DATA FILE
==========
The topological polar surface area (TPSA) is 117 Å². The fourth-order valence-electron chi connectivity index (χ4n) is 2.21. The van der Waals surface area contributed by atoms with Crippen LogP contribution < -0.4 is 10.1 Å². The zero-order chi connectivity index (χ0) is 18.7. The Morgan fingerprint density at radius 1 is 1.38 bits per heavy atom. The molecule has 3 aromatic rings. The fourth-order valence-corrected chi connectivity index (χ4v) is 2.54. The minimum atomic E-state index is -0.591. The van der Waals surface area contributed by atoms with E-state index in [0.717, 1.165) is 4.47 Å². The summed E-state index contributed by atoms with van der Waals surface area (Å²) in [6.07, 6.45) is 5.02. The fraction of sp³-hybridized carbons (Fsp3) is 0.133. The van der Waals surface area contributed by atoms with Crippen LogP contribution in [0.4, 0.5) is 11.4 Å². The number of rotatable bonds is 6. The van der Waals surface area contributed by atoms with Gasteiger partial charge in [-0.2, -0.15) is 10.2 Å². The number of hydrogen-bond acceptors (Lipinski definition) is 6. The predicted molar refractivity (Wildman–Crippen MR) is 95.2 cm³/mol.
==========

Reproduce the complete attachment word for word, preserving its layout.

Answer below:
The topological polar surface area (TPSA) is 117 Å². The fourth-order valence-electron chi connectivity index (χ4n) is 2.21. The van der Waals surface area contributed by atoms with Crippen LogP contribution < -0.4 is 10.1 Å². The zero-order chi connectivity index (χ0) is 18.7. The Morgan fingerprint density at radius 1 is 1.38 bits per heavy atom. The molecule has 3 aromatic rings. The fourth-order valence-corrected chi connectivity index (χ4v) is 2.54. The minimum atomic E-state index is -0.591. The van der Waals surface area contributed by atoms with E-state index in [0.717, 1.165) is 4.47 Å². The summed E-state index contributed by atoms with van der Waals surface area (Å²) in [6.07, 6.45) is 5.02. The fraction of sp³-hybridized carbons (Fsp3) is 0.133. The van der Waals surface area contributed by atoms with Crippen LogP contribution in [0.4, 0.5) is 11.4 Å². The number of rotatable bonds is 6. The van der Waals surface area contributed by atoms with Gasteiger partial charge in [-0.2, -0.15) is 10.2 Å². The number of hydrogen-bond acceptors (Lipinski definition) is 6. The predicted molar refractivity (Wildman–Crippen MR) is 95.2 cm³/mol.